Captain Griffith James "Taffy" Powell, a veteran pilot of Imperial Airways' HP42 service in the Middle East, recalled that, going east to Jordan from the Sea of Galilee, "you had to climb all the way, keep going straight to get over the hills. It was the limit of the ability of the HP42. In the hot weather, you were sometimes lucky to make a thousand feet of altitude in five minutes.
"It was the most regal-looking aircraft, but not in the least streamlined," he added. "It had a certain dignity. I once had [Imperial Airways chairman] Sir Eric Geddes standing beside me in the cockpit saying 'You're supposed to be doing 100 mph,' and I said 'Well, the aircraft won't do it!' He was annoyed. The aircraft's performance was disgraceful, really."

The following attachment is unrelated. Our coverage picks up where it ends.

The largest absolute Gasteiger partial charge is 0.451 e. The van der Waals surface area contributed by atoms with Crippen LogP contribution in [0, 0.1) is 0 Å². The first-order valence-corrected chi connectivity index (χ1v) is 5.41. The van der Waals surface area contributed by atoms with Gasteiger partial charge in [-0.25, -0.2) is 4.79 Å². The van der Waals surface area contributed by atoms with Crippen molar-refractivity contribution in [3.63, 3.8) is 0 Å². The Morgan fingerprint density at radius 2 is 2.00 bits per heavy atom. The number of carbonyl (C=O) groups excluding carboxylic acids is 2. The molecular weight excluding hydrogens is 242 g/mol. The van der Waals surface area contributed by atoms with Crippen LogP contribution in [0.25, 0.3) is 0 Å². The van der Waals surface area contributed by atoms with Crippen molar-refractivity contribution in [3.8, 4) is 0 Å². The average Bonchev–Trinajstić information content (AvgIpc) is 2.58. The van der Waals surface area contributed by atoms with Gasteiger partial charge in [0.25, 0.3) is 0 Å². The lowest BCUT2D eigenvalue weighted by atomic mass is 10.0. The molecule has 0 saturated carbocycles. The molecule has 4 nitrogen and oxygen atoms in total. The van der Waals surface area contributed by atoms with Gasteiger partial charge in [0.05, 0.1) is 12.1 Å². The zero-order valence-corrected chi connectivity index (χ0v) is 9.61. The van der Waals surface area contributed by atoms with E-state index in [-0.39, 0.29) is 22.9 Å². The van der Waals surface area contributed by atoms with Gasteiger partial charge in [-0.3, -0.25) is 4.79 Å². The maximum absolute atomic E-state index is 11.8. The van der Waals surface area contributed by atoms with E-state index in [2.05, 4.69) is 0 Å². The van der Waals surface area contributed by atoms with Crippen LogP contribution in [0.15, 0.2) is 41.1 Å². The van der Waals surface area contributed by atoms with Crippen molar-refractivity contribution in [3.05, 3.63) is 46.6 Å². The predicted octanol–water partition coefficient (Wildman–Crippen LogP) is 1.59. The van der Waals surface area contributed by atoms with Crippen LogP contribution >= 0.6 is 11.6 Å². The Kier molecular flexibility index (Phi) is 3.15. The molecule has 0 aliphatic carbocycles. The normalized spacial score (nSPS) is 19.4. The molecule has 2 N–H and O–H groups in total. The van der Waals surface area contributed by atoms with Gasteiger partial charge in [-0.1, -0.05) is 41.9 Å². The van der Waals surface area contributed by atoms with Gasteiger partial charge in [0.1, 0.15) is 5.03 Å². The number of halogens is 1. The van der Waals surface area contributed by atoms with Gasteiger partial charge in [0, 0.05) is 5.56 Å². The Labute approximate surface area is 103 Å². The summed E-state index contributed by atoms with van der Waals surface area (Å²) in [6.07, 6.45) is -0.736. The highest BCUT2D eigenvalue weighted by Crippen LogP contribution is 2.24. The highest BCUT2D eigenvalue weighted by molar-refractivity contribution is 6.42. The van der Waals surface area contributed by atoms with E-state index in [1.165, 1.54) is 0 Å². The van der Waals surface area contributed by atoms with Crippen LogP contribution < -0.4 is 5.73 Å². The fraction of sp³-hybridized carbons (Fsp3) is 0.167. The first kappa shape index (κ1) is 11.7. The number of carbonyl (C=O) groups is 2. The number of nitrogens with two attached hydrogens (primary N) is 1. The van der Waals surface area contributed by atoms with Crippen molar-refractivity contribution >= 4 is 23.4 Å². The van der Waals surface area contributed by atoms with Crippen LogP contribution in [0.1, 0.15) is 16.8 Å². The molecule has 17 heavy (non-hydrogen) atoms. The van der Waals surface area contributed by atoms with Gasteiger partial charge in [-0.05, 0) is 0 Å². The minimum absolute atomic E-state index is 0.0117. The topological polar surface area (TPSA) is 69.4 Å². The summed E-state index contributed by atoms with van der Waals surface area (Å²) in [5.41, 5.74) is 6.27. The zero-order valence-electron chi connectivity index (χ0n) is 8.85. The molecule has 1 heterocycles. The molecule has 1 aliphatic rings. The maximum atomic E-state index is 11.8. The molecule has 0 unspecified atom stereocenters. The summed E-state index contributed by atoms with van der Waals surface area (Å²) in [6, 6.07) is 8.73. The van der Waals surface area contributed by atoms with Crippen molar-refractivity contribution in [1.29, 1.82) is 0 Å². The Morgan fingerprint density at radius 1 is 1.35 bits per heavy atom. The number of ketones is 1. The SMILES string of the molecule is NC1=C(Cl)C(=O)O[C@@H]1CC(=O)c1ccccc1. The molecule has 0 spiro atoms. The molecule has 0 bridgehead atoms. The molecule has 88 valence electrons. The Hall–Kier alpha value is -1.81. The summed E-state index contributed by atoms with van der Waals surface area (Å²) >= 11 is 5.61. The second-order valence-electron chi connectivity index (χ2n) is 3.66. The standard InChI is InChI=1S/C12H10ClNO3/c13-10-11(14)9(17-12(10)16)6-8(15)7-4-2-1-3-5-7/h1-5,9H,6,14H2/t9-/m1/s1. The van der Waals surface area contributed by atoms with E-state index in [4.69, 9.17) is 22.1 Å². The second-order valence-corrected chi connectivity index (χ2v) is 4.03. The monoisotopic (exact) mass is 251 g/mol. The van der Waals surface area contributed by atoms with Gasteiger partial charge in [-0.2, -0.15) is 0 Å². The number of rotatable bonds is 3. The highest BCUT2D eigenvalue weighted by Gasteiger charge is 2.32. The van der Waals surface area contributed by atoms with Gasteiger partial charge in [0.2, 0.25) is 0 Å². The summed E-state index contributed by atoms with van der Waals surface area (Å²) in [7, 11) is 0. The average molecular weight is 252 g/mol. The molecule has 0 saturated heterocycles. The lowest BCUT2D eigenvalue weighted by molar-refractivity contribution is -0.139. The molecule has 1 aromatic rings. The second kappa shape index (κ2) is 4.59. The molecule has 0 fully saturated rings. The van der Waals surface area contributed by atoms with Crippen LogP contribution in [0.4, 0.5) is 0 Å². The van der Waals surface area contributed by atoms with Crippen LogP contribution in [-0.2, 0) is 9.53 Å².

British pilots' impatience was in no way lessened by the in-flight indignity suffered when a three-engined Fokker FXII of KLM overtook an HP42 en route to Baghdad. Pulling up alongside, the Dutch captain slid open his cockpit window, gestured to his British counterpart, and forged ahead to land at Baghdad well ahead of the HP42.
Passengers, on the other hand, liked the service and the aircraft. Sir Montagu de P. Webb, who made a number of early air trips between England and India, effused in 1933 about a trip from Karachi, including the Baghdad-Cairo leg aboard the HP42 Hanno : "London in five days—what more could one want!" He described a strong headwind on the leg from Rutbah Wells to Gaza: